One has to venture nearly halfway into the first disc of Beyond Belief to find anything approaching originality (but perhaps that’s missing the point). To their credit, Cloud Eleven makes “Little Triggers” their own. But will listeners ever pick the cover over the original on This Year’s Model? My guess is no. There are some left-field reinventions, here, however. Jamie & Steve turn in a vocals-only reading of “Blame it On Cain.” The track almost surely comes from the same sessions that provided part of Jamie Hoover‘s most recent album. And though (as we discussed in a recent conversation) Hoover used an approach quite different than the one used by Todd Rundgren on his A Cappella album, “Blame it On Cain” sounds more like a Todd recording than a Jamie & Steve one.
Kurt Baker‘s version of “High Fidelity” is one of the best cuts on the set; Baker reinvents the tune (one of Costello’s best) in a style that – in places – may remind listeners of Manfred Mann’s Earth Band (a group that, it should be noted, enjoyed some of their own biggest successes covering the material of others, namely Costello peers Bob Dylan and Bruce Springsteen).
A lovely reading of “I Hope You’re Happy Now” represents a rare solo outing from Severo Jornacion, longtime bassist for The Smithereens (who knew he played guitar, much less sang?). And the first disc ends with The Rubinoos finding the pop at the core of Costello’s “Pump It Up.” Lots of beefy horn charts take the tune in a different direction, leaving the listener to ponder how much of Costello’s catalog might benefit by such treatment.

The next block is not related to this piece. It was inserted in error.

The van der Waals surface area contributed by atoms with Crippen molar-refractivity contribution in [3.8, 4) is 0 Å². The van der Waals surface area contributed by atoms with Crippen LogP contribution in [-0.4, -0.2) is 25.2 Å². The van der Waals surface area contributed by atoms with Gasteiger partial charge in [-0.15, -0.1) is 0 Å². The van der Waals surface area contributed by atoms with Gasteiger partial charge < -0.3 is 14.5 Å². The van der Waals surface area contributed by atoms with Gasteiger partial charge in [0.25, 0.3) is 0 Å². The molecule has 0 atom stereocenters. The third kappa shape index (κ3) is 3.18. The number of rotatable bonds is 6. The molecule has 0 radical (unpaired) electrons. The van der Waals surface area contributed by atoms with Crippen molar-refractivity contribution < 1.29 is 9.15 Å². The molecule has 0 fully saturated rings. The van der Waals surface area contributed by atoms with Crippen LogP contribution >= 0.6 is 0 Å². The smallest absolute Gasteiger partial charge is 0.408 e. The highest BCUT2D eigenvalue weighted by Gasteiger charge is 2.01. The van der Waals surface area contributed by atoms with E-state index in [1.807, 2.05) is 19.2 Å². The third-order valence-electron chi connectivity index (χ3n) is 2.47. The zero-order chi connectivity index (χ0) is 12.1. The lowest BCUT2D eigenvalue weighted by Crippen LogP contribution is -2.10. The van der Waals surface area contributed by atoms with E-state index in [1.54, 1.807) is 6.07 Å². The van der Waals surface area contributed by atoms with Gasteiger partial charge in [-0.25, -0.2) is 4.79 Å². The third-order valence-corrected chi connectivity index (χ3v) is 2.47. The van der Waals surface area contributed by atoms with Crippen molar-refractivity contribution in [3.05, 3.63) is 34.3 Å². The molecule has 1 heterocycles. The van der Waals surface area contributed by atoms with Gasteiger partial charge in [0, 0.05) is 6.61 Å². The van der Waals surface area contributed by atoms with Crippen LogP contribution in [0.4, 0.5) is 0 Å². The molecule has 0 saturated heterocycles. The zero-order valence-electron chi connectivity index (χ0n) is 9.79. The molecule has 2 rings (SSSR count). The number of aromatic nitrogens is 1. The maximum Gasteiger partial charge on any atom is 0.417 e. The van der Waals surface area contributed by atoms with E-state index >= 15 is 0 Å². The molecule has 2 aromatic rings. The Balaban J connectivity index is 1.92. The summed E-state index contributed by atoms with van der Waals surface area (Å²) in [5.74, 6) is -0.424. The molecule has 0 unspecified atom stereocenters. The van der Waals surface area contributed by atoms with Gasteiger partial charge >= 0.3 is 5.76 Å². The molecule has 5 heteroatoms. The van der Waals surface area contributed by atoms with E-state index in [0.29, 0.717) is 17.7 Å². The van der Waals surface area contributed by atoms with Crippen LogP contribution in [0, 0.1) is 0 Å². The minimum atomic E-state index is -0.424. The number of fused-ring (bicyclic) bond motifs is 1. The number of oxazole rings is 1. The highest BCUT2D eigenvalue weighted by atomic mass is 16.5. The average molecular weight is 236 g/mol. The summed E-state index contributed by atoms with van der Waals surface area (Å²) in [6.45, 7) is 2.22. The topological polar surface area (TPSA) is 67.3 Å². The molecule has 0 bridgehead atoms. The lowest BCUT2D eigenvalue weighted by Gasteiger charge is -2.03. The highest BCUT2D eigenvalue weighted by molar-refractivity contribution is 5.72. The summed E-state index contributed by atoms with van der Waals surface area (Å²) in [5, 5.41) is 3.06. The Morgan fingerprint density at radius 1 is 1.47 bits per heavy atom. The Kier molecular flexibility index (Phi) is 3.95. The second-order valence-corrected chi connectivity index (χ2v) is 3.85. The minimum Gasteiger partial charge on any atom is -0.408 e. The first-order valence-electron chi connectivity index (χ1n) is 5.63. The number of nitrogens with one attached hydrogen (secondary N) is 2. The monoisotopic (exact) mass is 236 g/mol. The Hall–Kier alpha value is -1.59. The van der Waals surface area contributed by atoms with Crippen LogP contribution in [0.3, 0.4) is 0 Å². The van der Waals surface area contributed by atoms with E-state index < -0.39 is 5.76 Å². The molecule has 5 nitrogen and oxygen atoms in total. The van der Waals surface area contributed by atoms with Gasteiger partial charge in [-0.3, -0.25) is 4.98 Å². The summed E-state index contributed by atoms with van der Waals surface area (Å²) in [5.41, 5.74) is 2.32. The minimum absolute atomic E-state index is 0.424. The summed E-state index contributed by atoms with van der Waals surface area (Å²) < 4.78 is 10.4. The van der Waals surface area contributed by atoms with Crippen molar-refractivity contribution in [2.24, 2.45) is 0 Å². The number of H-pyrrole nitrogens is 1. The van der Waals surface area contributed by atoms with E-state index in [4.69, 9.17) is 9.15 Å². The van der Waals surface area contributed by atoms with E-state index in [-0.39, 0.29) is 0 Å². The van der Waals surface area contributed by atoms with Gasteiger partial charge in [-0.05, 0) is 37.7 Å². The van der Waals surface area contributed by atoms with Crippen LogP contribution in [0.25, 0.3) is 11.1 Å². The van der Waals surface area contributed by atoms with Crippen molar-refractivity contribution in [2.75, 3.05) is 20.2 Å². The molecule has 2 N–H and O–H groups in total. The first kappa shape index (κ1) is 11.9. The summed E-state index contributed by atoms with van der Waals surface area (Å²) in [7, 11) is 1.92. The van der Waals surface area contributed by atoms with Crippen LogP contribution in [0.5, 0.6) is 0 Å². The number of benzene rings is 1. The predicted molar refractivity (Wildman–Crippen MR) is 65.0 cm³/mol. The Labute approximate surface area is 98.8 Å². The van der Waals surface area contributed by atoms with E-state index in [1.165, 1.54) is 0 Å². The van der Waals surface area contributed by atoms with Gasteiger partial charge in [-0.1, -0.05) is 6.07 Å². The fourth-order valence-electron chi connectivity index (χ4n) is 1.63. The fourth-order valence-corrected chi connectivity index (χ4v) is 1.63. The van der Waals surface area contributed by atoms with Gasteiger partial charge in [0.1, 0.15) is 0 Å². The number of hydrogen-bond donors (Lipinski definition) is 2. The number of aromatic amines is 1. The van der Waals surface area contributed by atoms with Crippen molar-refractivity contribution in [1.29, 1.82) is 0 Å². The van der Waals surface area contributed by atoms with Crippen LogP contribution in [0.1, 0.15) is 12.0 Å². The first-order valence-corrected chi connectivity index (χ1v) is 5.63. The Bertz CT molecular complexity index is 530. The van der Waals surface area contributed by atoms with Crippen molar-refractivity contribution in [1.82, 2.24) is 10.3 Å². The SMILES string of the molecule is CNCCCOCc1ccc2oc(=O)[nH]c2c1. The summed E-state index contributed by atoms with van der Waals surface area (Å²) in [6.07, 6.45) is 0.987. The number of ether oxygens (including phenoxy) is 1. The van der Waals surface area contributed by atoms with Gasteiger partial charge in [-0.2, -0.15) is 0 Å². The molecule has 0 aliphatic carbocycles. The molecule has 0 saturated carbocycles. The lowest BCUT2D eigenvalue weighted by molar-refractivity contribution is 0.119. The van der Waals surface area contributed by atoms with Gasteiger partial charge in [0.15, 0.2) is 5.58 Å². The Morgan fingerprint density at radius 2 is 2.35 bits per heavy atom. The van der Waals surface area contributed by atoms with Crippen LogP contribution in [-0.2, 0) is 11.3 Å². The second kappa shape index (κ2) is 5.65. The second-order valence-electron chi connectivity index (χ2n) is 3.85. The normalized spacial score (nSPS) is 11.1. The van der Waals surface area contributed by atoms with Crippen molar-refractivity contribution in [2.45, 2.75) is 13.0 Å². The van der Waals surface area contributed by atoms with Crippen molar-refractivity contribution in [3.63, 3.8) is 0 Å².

Fifty songs is a lot of music to wade through. And a fifty-song “rock block” of one artist might be too much for the casual listener. But because of the various-artist nature of Beyond Belief, it plays more like a mixtape. Tim Cullen‘s “Radio Radio” is a straight copy of Costello’s original, but Sundial Symphony does some interesting things with “God’s Comic,” arguably improving on the Spike original.
Part-way into Disc Two we find Matthew Sweet, only the second name likely to be familiar to the casual listeners (Rubinoos being the first). His piano-and-voice reading of “Alison” is elegiac, and ups the pathos ante of the original. (at this point some reader might be wondering why each tune is compared here to its original version; honestly, there’s no other useful measure that comes to mind.)
But being well-known and/or changing the song ’round aren’t necessary prerequisites to a successful tune, as The Tickets‘ winning “From a Whisper to a Scream” ably demonstrates.
Beyond Belief features contributions from many names that will be familiar to those who enjoy guitar pop: Ron Flynt (20/20), Hans Rotenbery (The Shazam), Paul Myers (The Paul & John; Myers’ “So Like Candy” is a major highlight of this set), young powerpoppers A Fragile Tomorrow, Mike Viola (the guy who sang “That Thing You Do!”), Lannie Flowers, Bill Lloyd, An American Underdog, Frank Royster. And every one the tunes they turn in has something to recommend it (as do all of the others).
Which pretty well sums it up. There aren’t any weak tracks on Beyond Belief. The production quality is of a uniformly high standard (something that’s not as given on projects such as this). The mastering (simply put, matching the volume of fifty disparate recordings) is superb. And the selection of artists is excellent (heck, I like the original music from some of these acts more than I dig Costello’s music). And of course there’s the fact that proceeds benefit a good cause. But what remains is that nagging question: is there any musical point to the whole project? Some will insist yes; others cast a resolute “no” vote. The final choice is up to the individual, and your enjoyment of Beyond Belief will be based on your attitude toward tribute collections more than any other factor. Me, I like it just fine. But I really liked 1990’s Where the Pyramid Meets the Eye: A Tribute to Roky Erickson and 1993’s Stone Free: A Tribute to Jimi Hendrix, and I can’t tell you when the last time was that I played either one of those CDs.